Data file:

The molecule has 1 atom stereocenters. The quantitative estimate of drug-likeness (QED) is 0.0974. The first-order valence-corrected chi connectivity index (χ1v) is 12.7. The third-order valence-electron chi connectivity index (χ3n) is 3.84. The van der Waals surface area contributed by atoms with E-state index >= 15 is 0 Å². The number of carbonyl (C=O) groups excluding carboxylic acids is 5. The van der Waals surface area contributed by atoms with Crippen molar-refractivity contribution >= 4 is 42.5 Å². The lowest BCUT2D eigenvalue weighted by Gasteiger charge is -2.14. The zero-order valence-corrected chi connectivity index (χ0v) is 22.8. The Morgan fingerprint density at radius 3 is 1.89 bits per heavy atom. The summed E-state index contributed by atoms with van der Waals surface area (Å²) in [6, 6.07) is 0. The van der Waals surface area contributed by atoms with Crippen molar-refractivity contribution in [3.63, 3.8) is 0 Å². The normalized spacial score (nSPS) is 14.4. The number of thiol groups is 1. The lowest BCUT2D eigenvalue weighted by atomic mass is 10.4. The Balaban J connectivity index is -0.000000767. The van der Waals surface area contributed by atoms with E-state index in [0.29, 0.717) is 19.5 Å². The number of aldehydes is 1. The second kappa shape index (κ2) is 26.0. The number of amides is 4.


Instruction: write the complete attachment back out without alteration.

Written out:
The molecule has 1 atom stereocenters. The quantitative estimate of drug-likeness (QED) is 0.0974. The first-order valence-corrected chi connectivity index (χ1v) is 12.7. The third-order valence-electron chi connectivity index (χ3n) is 3.84. The van der Waals surface area contributed by atoms with E-state index >= 15 is 0 Å². The number of carbonyl (C=O) groups excluding carboxylic acids is 5. The van der Waals surface area contributed by atoms with Crippen molar-refractivity contribution >= 4 is 42.5 Å². The lowest BCUT2D eigenvalue weighted by Gasteiger charge is -2.14. The zero-order valence-corrected chi connectivity index (χ0v) is 22.8. The Morgan fingerprint density at radius 3 is 1.89 bits per heavy atom. The summed E-state index contributed by atoms with van der Waals surface area (Å²) in [6, 6.07) is 0. The van der Waals surface area contributed by atoms with Crippen molar-refractivity contribution in [3.63, 3.8) is 0 Å². The normalized spacial score (nSPS) is 14.4. The number of thiol groups is 1. The lowest BCUT2D eigenvalue weighted by atomic mass is 10.4. The Balaban J connectivity index is -0.000000767. The van der Waals surface area contributed by atoms with E-state index in [0.29, 0.717) is 19.5 Å². The number of aldehydes is 1. The second kappa shape index (κ2) is 26.0. The number of amides is 4.